Ireland is overly reliant on Dublin with the capital accounting for 43% of the country's GDP business group Ibec has said.
The organisation said that post-Covid-19, the country must prioritise the reduction of this imbalance and target growth in the regions particularly Cork and the Mid West.
In its submission to the mid-term review of the National Development Plan (NDP), Ibec said that decades of chronic underinvestment in key infrastructure is threatening to undermine the prospects for economic recovery.
"Cork is earmarked to be the fastest-growing metropolitan area in the country under Project Ireland 2040. This requires the support of substantial investment in key infrastructure," the submission states.
"These growth-enabling projects must be delivered in a timely and accelerated manner. The NDP will be a key enabler to ensure Cork fulfils its potential as a modern city of scale with strong local, regional, national, and international connectivity. Through ambitious investment, it must ensure that Cork remains one of the most attractive locations for FDI and continues to provide the skills, talent and quality of life that draw these vital employers to Cork."
Specific investment priorities that IBEC want to see include progress on a light rail system for Cork, development of the city docks and Tivoli, increased financial support for Cork Airport and improved educational facilities at UCC, MTU and the Tyndall Institute.
Ibec said similar investments are required for the Mid West and Kerry. "The Mid-West is particularly exposed to the adverse effect of Covid on tourism’s significant visitor and revenue decline. Limerick has a high dependency on foreign tourism, coupled with its higher-than-average dependency on North American tourism. Kerry’s dependency on the tourism sector is highlighted by the fact that almost one in five jobs are dependent on the sector."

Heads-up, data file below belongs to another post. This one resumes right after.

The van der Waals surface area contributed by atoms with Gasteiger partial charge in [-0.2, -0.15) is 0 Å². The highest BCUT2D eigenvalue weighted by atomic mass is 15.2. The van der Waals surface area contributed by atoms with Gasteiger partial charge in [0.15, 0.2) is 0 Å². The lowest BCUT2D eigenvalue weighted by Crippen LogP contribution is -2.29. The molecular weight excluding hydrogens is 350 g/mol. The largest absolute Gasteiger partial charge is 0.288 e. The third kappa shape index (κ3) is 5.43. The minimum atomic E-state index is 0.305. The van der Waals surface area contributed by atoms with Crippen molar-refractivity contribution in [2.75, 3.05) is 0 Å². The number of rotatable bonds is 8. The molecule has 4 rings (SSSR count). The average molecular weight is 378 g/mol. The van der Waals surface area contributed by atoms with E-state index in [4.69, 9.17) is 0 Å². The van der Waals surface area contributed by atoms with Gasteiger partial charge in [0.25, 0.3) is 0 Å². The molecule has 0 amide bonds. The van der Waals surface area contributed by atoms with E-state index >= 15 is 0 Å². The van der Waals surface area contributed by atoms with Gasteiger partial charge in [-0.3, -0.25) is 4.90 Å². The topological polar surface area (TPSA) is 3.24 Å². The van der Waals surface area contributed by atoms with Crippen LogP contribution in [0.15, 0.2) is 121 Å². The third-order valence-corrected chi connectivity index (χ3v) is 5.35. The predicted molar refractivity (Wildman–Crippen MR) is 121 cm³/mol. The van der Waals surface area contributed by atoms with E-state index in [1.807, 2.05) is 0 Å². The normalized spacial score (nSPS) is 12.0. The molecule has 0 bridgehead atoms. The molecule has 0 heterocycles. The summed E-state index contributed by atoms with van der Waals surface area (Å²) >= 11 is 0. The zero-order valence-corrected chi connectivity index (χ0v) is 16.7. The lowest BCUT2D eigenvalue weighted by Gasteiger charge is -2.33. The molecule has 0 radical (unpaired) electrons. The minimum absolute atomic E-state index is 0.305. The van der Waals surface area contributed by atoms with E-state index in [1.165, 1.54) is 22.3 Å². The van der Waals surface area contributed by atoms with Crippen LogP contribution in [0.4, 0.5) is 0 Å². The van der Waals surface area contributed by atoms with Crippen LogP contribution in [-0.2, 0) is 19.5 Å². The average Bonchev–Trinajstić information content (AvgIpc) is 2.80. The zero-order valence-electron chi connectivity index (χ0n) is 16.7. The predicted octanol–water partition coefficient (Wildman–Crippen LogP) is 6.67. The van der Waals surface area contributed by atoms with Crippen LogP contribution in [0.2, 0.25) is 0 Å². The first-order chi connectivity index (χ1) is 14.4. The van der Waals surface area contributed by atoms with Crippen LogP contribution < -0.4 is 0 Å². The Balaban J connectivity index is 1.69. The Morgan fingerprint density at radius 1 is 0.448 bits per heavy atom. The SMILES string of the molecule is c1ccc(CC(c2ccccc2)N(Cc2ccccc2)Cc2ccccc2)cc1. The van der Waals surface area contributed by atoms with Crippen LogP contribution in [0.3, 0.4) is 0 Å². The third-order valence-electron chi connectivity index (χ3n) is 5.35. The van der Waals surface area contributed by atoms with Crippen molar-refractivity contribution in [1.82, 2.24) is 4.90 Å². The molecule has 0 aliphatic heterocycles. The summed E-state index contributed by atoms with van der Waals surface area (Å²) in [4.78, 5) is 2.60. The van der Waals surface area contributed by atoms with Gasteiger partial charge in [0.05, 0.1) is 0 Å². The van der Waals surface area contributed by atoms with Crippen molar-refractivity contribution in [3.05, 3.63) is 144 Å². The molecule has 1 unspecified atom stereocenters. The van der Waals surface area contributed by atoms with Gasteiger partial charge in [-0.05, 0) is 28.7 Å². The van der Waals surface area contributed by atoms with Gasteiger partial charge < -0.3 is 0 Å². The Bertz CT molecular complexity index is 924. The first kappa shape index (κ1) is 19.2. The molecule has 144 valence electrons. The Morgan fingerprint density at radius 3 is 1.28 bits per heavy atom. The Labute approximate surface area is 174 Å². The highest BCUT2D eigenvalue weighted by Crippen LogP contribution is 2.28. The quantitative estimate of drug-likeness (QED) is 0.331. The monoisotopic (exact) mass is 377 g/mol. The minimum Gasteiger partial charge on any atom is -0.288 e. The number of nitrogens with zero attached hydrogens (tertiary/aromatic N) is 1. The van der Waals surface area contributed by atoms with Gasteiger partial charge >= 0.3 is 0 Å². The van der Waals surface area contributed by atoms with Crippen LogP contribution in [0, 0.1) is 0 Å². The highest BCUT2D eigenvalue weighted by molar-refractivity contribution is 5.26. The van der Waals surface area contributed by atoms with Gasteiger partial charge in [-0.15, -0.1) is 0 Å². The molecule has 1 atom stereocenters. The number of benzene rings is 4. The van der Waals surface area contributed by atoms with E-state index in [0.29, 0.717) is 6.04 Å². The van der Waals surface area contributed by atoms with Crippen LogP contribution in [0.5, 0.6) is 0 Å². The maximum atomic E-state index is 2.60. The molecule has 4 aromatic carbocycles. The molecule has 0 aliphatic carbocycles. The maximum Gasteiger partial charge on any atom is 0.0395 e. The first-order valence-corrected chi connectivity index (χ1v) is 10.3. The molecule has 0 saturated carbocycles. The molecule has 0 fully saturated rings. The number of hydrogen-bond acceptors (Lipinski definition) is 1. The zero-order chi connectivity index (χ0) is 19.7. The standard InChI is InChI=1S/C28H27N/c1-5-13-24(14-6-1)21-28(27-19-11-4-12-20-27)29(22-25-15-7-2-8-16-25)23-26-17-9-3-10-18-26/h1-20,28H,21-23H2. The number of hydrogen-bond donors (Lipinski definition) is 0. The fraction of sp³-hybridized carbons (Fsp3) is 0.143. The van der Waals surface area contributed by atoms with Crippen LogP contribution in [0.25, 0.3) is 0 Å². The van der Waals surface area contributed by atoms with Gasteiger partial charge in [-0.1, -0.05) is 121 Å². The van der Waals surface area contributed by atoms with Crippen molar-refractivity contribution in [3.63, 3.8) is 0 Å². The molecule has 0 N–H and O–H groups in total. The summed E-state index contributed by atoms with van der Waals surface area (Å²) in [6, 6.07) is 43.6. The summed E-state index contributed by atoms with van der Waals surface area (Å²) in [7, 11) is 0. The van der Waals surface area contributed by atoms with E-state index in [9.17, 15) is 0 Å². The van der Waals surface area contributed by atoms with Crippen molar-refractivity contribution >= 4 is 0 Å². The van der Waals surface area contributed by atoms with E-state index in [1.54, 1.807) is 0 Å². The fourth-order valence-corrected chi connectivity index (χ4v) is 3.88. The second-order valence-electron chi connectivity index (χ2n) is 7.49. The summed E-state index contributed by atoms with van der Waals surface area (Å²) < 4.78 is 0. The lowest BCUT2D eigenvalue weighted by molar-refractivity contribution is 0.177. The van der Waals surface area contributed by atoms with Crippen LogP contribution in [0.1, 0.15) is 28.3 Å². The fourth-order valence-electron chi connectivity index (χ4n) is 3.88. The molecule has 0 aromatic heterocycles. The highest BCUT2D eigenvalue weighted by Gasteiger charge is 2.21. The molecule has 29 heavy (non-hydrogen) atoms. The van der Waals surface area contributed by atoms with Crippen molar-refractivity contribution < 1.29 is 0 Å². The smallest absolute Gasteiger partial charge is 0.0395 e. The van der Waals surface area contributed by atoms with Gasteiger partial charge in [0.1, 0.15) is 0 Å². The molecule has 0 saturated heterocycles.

Ibec recommends continued financial support for Shannon airport for a five-year period along with developing a business case for a new commuter rail link between Limerick and Shannon.
Ibec Director of Policy and Public Affairs, Fergal O’Brien said: “While the plan for economic recovery must address multiple evolving aspects of both the Covid and Brexit crises, the experience of the past year has shown that Ireland now has unprecedented wealth-generating capacity to ambitiously resource this plan."
"A substantially enhanced and more ambitious NDP must therefore be central to the recovery strategy," he said.
“The next ten years will see a transformation in the country. By 2030 there will be 1.1 million additional people on the island. We have also set ambitious targets to decarbonise society and the economy, implement the National Planning Framework to re-balance regional growth, and encourage major changes in how people live and work, over the coming years."
"Whilst the short-term focus may be on the challenges and changes brought about by Covid-19 and Brexit, we must plan for these less dramatic but equally important long-term challenges which litter our country’s path. We will not maximise the benefits of these significant changes without careful planning and significant investment."